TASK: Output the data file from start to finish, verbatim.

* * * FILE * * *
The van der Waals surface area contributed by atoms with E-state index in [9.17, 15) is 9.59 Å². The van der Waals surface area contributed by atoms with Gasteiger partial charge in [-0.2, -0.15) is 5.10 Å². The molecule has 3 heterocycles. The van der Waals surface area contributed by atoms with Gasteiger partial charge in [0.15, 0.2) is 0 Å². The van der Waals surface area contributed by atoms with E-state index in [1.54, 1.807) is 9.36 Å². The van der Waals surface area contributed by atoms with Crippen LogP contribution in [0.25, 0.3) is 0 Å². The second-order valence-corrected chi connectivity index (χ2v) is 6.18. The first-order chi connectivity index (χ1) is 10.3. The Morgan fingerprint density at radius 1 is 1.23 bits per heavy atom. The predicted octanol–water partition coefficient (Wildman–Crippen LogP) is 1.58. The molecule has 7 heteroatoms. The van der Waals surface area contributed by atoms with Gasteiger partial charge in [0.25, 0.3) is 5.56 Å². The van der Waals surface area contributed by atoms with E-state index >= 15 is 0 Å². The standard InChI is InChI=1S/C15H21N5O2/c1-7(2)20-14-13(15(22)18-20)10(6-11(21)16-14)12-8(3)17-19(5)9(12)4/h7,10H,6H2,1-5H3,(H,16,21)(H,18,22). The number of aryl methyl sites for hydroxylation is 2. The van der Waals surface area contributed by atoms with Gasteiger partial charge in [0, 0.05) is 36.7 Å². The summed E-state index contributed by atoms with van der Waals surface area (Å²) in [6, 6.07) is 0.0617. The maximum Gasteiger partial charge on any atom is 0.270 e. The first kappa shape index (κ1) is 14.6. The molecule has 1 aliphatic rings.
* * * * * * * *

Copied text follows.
The van der Waals surface area contributed by atoms with E-state index in [9.17, 15) is 9.59 Å². The van der Waals surface area contributed by atoms with Gasteiger partial charge in [-0.2, -0.15) is 5.10 Å². The molecule has 3 heterocycles. The van der Waals surface area contributed by atoms with Gasteiger partial charge in [0.15, 0.2) is 0 Å². The van der Waals surface area contributed by atoms with E-state index in [1.54, 1.807) is 9.36 Å². The van der Waals surface area contributed by atoms with Crippen LogP contribution in [0.25, 0.3) is 0 Å². The second-order valence-corrected chi connectivity index (χ2v) is 6.18. The first-order chi connectivity index (χ1) is 10.3. The Morgan fingerprint density at radius 1 is 1.23 bits per heavy atom. The predicted octanol–water partition coefficient (Wildman–Crippen LogP) is 1.58. The molecule has 7 heteroatoms. The van der Waals surface area contributed by atoms with Gasteiger partial charge in [0.25, 0.3) is 5.56 Å². The van der Waals surface area contributed by atoms with E-state index >= 15 is 0 Å². The standard InChI is InChI=1S/C15H21N5O2/c1-7(2)20-14-13(15(22)18-20)10(6-11(21)16-14)12-8(3)17-19(5)9(12)4/h7,10H,6H2,1-5H3,(H,16,21)(H,18,22). The number of aryl methyl sites for hydroxylation is 2. The van der Waals surface area contributed by atoms with Gasteiger partial charge in [0, 0.05) is 36.7 Å². The summed E-state index contributed by atoms with van der Waals surface area (Å²) in [6, 6.07) is 0.0617. The maximum Gasteiger partial charge on any atom is 0.270 e. The first kappa shape index (κ1) is 14.6. The molecule has 1 aliphatic rings.